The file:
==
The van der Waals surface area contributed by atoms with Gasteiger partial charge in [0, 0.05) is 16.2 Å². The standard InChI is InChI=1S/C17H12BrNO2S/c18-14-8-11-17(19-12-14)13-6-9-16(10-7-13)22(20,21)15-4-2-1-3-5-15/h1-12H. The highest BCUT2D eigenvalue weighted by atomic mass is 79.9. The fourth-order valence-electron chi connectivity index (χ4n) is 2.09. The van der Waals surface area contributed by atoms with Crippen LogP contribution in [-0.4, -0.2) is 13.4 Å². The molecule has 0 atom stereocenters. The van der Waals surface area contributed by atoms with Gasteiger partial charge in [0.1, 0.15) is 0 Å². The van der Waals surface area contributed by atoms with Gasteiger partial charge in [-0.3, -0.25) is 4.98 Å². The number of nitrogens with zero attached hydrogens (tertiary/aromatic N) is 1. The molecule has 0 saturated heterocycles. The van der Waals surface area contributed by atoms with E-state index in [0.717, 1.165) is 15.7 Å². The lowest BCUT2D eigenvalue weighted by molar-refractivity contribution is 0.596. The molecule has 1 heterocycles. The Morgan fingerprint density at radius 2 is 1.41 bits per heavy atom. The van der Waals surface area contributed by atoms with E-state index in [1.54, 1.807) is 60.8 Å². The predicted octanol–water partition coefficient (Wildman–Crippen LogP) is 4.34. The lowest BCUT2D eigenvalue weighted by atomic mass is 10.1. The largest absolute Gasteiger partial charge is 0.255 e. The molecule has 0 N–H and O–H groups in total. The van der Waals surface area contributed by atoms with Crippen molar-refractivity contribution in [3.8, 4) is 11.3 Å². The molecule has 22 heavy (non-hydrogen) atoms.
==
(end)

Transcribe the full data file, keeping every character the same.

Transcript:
The van der Waals surface area contributed by atoms with Gasteiger partial charge in [0, 0.05) is 16.2 Å². The standard InChI is InChI=1S/C17H12BrNO2S/c18-14-8-11-17(19-12-14)13-6-9-16(10-7-13)22(20,21)15-4-2-1-3-5-15/h1-12H. The highest BCUT2D eigenvalue weighted by atomic mass is 79.9. The fourth-order valence-electron chi connectivity index (χ4n) is 2.09. The van der Waals surface area contributed by atoms with Crippen LogP contribution in [-0.4, -0.2) is 13.4 Å². The molecule has 0 atom stereocenters. The van der Waals surface area contributed by atoms with Gasteiger partial charge in [0.1, 0.15) is 0 Å². The van der Waals surface area contributed by atoms with Gasteiger partial charge in [-0.3, -0.25) is 4.98 Å². The number of nitrogens with zero attached hydrogens (tertiary/aromatic N) is 1. The molecule has 0 saturated heterocycles. The van der Waals surface area contributed by atoms with E-state index in [0.717, 1.165) is 15.7 Å². The lowest BCUT2D eigenvalue weighted by molar-refractivity contribution is 0.596. The molecule has 1 heterocycles. The Morgan fingerprint density at radius 2 is 1.41 bits per heavy atom. The van der Waals surface area contributed by atoms with E-state index in [1.54, 1.807) is 60.8 Å². The predicted octanol–water partition coefficient (Wildman–Crippen LogP) is 4.34. The lowest BCUT2D eigenvalue weighted by atomic mass is 10.1. The largest absolute Gasteiger partial charge is 0.255 e. The molecule has 0 N–H and O–H groups in total. The van der Waals surface area contributed by atoms with Crippen molar-refractivity contribution in [3.8, 4) is 11.3 Å². The molecule has 22 heavy (non-hydrogen) atoms.